The celebrity underwriters of failed crypto exchange FTX — a high-profile roster that includes Tom Brady, Steph Curry, and Larry David — are under investigation for possible security law violations by a Texas state regulator.
“We’re looking into them,” Joe Rotunda, director of enforcement at the Texas State Securities Board, told Bloomberg News Monday.
Rotunda told Bloomberg that celebrity endorsements were not top priority in its state investigation into the collapse of FTX, but were part of a broader investigation into potential violations.
The state regulator said it is investigating what payments the celebrities received for touting FTX, which went bankrupt earlier this month, and what kind of disclosures they made.
It’s unclear how FTX compensated its various celebrity endorsers, though in some cases it’s believed the company offered equity stakes in exchange for promoting its brand.
FTX founder Sam Bankman-Fried is seen above. The company’s famous underwriters are under investigation for possible safety violations by a Texas state regulator
Tom Brady and his ex-wife Gisele Bundchen are among the celebrities who endorsed FTX
NBA star Steph Curry and comedian Larry David also did commercials for the crypto exchange before it imploded earlier this month
In other recent developments in the collapse of FTX:
State-level investigations into securities violations are less high-profile than investigations by the U.S. Securities and Exchange Commission, but can result in hefty fines.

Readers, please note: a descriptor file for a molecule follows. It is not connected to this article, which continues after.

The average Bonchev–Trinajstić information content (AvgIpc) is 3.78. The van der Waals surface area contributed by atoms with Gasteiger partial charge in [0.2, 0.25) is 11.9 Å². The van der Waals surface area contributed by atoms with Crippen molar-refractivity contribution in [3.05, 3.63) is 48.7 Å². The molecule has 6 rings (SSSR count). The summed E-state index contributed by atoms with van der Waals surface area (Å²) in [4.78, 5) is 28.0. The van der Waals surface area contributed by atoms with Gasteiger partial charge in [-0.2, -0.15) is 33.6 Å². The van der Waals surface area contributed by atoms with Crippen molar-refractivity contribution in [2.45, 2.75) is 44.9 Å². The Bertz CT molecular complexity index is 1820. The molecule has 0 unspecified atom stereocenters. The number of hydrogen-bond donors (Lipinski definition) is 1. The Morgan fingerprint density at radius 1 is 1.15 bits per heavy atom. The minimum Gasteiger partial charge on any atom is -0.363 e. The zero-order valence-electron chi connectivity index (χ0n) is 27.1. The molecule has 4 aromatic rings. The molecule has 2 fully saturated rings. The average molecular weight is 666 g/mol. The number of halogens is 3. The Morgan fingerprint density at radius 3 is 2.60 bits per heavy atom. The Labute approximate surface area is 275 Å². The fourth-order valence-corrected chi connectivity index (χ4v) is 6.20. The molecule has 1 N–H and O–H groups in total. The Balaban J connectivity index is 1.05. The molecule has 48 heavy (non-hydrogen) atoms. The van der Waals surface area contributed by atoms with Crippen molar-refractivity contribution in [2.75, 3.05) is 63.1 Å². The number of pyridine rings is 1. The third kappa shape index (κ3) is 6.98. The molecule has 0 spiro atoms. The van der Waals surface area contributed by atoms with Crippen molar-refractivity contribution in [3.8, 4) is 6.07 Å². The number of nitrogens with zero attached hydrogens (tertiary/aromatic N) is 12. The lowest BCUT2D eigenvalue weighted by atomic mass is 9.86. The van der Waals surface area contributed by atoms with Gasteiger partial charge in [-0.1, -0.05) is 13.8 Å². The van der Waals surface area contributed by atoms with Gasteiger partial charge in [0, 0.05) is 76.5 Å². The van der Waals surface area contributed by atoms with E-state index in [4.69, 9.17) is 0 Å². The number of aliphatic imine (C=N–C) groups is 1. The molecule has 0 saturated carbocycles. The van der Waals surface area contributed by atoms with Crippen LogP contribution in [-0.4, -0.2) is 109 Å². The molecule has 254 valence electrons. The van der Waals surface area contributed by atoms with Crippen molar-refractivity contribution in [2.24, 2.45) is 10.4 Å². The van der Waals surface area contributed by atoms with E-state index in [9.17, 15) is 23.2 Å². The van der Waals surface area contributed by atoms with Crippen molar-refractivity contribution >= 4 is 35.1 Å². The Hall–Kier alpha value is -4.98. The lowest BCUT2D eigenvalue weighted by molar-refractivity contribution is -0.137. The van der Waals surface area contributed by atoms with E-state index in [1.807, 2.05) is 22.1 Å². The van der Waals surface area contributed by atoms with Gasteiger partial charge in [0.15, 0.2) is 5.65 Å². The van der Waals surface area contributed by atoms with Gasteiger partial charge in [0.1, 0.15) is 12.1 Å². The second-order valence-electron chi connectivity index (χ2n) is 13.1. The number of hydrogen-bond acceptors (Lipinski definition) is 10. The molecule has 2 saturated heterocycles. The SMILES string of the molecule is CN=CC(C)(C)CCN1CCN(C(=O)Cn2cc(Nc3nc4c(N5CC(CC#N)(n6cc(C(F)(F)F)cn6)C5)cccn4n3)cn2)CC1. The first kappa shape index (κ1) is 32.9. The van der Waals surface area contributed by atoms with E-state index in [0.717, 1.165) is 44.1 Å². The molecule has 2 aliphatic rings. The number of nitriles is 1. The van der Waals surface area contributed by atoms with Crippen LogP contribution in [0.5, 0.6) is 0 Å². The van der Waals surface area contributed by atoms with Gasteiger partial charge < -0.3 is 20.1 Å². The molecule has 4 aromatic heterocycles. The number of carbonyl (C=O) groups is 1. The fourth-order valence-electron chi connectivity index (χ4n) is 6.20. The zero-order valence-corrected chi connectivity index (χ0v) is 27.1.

The SEC is reportedly investigating FTX and the company’s disgraced founder Sam Bankman-Fried, but it’s unclear if that investigation extends to the company’s celebrities.
“The SEC is not commenting on whether or not a possible investigation exists,” a spokesman for the agency told DailyMail.com.
The collapse of FTX, once one of the world’s largest cryptocurrency exchanges, has left an estimated 1 million creditors facing losses totaling billions of dollars.
Joe Rotunda, director of enforcement at the Texas State Securities Board
Recently valued at $32 billion, FTX has been backed by a star-studded list of celebrities, including some who took equity stakes in the company.
Last week, A-list celebrities who endorsed FTX were named in a class action lawsuit seeking $11 billion in damages.
The lawsuit filed in Florida is named Brady, Curry and David, as well as Gisele Bundchen, Shaquille O’Neal, Udonis Haslem, David Ortiz, Trevor Lawrence, Shohei Ohtani, Naomi Osaka and Kevin O’Leary
It claims the crypto giant’s founder, Sam Bankman-Fried, 30, and the celebrities he recruited to support the company are responsible for about $11 billion in losses for US consumers.
Many of the stars were “ambassadors” of the trading platform, while others appeared in prime-time commercials.
The lawsuit, brought by class action attorney Adam Moskowitz, alleges that they are collectively “responsible for the multibillion-dollar damages they have inflicted on Plaintiff.”
Tom Brady and now ex-wife Gisele Bundchen appeared in an FTX commercial last year. They are named in a class action lawsuit alleging that the company’s collapse cost consumers $11 billion